(i) Each officer and each manager is invited, (each + Sing. Noun, each + Sing. Noun = Sing Verb)

  1. If two singular nouns are joined with and to express something about a person, thing or expression, then singular verb is used.




Bread and Butter is my favorite breakfast. (Sing. Noun + Sing. Noun = Sing Verb)

A few other such pair of nouns are -Rice and curry / Horse and carriage / Hammer and Sickle / Crown and glory, etc.


But, the exception is: if two such nouns are used to denote two different things, then it takes a plural verb,



Crown and glory exist together. (Noun + Noun = Plural verb)


  1. If two nouns or pronouns are joined with-as well as / in addition to / besides / like/unlike / with / along with / together with / accompanied by / led by / headed by / guided by / controlled by / governed by, etc. then the verb is according to the noun or pronoun given in the first case in the sentence.




(i) You as well as your brother were absent yesterday. (Noun + Noun = Plural verb)


  1. If two subjects are joined by -


Not only...... but also



then, the verb always follows its nearest subject.




(i) Neither you nor I am going to see him. (Subject, Subject \[\to \] Verb)

  1. If subjects are joined with not.....but or not, then the verb follows that subject which is not with the subject not.



(i) Not she but her friends are responsible. (Subject \[\to \] Verb)

  1. If the subject of a sentence is - Each / Either / Neither, then it takes a singular verb,



(i) I invited two guests but neither has come. (Subject \[\to \] Singular verb)

  1. After - Each of / Either of / Neither of / Everyone of / One of, etc., the noun or pronoun is always plural; but, the verb remains singular.



(i) Each of the snakes is poisonous. (Plural noun \[\to \] Singular verb)

  1. If the subject of a sentence is Everybody / Somebody / Nobody / Anybody / Someone/ No one / Everyone / Anyone / Everything / Something / Nothing / Anything, etc., then the verbs always singular.




(i) Everybody knows that the sun is a star. (Subject \[\to \] Sing. Verb)




  1. Generally, a preposition is used before a noun or pronoun. But, sometimes, a preposition is not used before a noun or pronoun.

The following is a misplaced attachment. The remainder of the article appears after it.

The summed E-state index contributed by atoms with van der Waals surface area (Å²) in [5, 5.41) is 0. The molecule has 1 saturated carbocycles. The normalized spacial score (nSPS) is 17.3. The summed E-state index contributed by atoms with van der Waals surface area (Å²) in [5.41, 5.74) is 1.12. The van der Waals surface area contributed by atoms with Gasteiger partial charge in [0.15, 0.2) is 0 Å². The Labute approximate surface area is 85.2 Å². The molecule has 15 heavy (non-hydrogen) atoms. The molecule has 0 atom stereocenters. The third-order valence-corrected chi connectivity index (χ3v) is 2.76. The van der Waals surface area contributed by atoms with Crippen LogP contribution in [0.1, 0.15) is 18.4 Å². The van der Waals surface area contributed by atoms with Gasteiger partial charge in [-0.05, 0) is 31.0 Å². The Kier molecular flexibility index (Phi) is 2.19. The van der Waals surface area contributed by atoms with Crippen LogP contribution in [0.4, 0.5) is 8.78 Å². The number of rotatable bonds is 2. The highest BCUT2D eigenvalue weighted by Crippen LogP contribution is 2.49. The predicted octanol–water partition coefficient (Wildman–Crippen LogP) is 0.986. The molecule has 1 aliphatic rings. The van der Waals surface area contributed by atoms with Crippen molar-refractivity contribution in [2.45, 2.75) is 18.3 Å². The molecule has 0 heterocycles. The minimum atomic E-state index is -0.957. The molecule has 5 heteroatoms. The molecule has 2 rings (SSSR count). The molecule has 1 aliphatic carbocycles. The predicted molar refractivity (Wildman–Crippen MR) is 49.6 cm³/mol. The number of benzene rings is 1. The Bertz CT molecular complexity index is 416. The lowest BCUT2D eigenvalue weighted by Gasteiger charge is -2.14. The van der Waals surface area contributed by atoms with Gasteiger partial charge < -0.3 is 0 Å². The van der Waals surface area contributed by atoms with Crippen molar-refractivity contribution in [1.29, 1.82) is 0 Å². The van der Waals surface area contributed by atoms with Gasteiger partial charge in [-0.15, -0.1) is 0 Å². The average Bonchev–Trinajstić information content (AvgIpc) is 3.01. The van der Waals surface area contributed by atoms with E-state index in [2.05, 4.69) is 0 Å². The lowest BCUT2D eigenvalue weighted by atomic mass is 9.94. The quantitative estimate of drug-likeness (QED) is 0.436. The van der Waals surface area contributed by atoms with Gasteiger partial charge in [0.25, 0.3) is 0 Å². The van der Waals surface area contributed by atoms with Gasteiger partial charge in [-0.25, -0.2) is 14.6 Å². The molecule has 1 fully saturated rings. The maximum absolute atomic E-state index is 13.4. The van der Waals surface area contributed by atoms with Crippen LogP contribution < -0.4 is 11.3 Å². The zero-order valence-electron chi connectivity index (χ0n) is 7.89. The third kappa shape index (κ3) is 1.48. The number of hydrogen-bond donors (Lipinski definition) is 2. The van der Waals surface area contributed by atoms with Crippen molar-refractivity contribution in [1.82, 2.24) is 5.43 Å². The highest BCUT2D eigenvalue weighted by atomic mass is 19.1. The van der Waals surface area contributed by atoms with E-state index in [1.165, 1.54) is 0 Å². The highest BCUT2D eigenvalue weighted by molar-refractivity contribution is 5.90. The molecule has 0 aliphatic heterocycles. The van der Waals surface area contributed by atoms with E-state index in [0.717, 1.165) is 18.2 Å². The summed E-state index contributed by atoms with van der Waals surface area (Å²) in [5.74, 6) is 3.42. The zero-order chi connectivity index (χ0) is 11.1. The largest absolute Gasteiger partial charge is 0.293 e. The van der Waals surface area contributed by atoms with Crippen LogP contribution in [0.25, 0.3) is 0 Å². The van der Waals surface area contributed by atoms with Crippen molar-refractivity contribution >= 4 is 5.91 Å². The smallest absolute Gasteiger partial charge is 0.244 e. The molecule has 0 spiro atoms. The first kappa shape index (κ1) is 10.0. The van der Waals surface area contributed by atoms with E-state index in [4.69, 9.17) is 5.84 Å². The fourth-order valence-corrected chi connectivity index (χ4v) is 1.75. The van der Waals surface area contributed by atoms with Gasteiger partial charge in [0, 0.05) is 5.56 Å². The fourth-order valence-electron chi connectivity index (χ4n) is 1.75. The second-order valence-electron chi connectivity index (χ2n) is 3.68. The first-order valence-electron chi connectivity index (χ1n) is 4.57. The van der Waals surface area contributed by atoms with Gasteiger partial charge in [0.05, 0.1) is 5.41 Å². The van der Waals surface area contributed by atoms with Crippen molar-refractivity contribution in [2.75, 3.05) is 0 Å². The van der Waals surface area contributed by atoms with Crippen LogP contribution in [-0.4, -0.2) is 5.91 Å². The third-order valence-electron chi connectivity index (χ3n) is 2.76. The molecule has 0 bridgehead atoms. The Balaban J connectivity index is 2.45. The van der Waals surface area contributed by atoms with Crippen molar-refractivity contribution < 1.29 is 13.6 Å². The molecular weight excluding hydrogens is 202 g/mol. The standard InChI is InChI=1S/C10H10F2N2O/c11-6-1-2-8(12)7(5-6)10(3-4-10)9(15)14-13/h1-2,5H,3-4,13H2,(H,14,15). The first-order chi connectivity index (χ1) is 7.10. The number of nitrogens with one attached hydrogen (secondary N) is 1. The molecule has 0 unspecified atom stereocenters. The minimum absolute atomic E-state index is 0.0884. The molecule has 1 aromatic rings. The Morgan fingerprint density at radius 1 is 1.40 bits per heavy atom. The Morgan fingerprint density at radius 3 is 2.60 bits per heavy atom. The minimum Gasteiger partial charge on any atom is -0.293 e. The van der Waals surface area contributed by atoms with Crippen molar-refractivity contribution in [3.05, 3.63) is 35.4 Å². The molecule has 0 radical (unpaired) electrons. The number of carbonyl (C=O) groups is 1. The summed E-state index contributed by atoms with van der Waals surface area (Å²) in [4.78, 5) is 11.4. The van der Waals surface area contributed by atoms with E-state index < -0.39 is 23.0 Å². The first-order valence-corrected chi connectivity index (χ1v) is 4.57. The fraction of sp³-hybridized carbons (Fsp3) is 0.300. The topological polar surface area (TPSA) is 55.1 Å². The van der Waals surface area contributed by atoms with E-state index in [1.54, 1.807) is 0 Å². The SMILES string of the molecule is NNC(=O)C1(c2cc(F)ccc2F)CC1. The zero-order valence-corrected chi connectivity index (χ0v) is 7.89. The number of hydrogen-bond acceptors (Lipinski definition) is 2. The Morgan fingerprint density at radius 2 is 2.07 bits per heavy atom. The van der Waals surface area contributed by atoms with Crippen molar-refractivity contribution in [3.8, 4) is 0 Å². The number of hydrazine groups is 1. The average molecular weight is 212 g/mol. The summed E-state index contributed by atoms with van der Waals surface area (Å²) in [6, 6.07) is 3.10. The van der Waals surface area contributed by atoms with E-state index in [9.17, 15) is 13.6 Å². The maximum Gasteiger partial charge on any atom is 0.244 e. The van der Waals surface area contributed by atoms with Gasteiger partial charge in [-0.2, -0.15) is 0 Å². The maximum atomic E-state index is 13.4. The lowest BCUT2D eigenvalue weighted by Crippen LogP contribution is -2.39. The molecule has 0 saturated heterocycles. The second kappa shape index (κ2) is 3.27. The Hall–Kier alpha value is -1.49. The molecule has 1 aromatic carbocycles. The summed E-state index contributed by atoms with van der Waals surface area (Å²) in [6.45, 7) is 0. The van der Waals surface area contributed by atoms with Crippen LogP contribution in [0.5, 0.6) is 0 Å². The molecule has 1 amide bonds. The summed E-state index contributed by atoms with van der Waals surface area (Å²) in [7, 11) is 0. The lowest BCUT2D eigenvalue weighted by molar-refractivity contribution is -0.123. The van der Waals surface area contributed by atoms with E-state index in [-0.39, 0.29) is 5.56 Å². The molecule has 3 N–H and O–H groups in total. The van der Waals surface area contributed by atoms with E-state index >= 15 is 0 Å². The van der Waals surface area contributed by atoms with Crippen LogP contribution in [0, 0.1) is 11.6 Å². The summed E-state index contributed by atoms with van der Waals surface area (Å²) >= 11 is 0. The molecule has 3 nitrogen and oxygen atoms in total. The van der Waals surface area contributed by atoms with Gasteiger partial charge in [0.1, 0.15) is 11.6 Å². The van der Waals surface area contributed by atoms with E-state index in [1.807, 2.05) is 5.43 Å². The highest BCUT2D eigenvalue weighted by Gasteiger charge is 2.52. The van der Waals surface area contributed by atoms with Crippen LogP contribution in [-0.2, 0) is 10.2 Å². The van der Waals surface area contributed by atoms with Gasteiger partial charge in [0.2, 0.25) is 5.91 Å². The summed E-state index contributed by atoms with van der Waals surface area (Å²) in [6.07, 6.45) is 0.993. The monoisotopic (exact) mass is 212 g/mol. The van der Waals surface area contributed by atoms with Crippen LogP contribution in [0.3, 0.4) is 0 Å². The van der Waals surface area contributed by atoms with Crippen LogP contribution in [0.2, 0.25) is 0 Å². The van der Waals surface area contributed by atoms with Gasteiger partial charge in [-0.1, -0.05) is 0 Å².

Example: Who was she talking to?


  1. Prepositions can also govern other parts of speech used as Nouns.

Example: From here, before now, for good, in short, about to go, etc.


  1. Prepositions can also govern Phrases and Clauses.

Example: I shall go to where you have come from.


  1. Phrase Prepositions or Prepositional Phrases are phrases used as prepositions.

Example: On account of, instead of, in spite of, by means of, owing to, by dint of, in accordance with, etc.


Classification of Prepositions


  1. Preposition of Direction

Example: to, towards, for, along, against, across, up, down, into, etc.


  1. Prepositions of Place / Position

Example: at, in, on, above, below, over, under, between, among, amongst, amid, amidst, before, behind, etc.


  1. Prepositions of Time

Example: at, on, for, since, before, after, within, in till, by, during, from, etc.


  1. Some Other Prepositions

Example: about, off, of




Introduction: All the auxiliary verbs except be, do and have are called modals. Unlike other auxiliary verbs, modals only exist in their helping form; they cannot act alone as the main verb in a sentence.


The modal verbs are: Can, Could, May, Might, Must, Shall, Should, Ought to. Will, Would


Uses of Modal Verbs






They can control their own budgets.

We can?t fix it.

Can I smoke here?

Can you help me?